I also learned that you never know who will read your blog!
What are you thankful for today?
For more Thankful Thursday thoughts, click on the box below.
May 13, 2009
“I know, it hasn’t been working for a few days.” I acknowledged.
“Yeah, but American Idol isn’t on tonight until 10 and we have to record it!” (because it's on past his bedtime.)
Oh, no! It’s the final three results show. “I’ll get right on it!” I assured him.
I’ve known for a week the cable box hasn’t been doing its DVR functions. Most of the shows we watch are pre-recorded, so this is a bit of a problem. But, we’ve already had to replace four DVR boxes and I really didn’t want to have to get a new one, especially because all of our recorded shows would be gone (including the last few episodes of 24!).
Ever since I discovered the problem, I’ve done what I could—which honestly isn’t much. I turned the DVR on and off. When that didn’t work, I hoped a technology miracle would occur during the night restoring the DVR to full-functionality by morning. I’m pretty patient that way.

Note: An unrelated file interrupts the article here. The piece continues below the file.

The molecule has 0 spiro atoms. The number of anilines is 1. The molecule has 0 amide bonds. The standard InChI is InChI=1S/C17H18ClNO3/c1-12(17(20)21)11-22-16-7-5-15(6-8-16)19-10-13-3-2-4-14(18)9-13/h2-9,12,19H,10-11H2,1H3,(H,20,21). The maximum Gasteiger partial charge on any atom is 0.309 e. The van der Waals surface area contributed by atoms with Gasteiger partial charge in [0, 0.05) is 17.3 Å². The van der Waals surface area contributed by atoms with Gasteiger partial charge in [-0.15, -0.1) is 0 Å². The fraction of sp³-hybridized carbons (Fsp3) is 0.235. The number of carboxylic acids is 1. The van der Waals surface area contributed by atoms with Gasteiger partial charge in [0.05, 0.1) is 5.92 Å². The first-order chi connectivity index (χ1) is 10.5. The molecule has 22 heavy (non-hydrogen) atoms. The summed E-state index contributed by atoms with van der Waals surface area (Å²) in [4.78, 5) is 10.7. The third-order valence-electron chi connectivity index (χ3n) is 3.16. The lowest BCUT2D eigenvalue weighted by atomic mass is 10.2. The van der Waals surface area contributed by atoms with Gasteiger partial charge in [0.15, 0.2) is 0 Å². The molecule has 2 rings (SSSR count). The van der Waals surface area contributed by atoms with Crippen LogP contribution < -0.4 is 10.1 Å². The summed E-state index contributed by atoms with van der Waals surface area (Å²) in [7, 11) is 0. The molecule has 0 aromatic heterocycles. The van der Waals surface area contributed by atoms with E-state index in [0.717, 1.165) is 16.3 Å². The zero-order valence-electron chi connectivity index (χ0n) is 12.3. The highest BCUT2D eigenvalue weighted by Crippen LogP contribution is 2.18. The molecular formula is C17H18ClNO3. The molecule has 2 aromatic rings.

But now, American Idol was on the line! I did what needed to be done all along—called Comcast. After being led down a maze of “press 1,” “press 2,” “enter your 10-digit phone number,” and “please wait.” Finally a real live human came on the line.
After giving her all my information again (didn’t she already have it from the three times I’d entered it?) the helpful woman set to work diagnosing the problem. “Tell me what’s going on,” she inquired.
I explained as best I could and through the wonders of technology she sent a “signal” from her station to our cable box that was supposed to clear up the problem. We waited (and waited) for the signal to “download.”
“What’s happening now?” she asked.
“It’s still not working,” I replied, doubtful that this sending-out-a-signal thing would actually work. Visions of lost 24 episodes, movies and American Idol finals swirled through my head.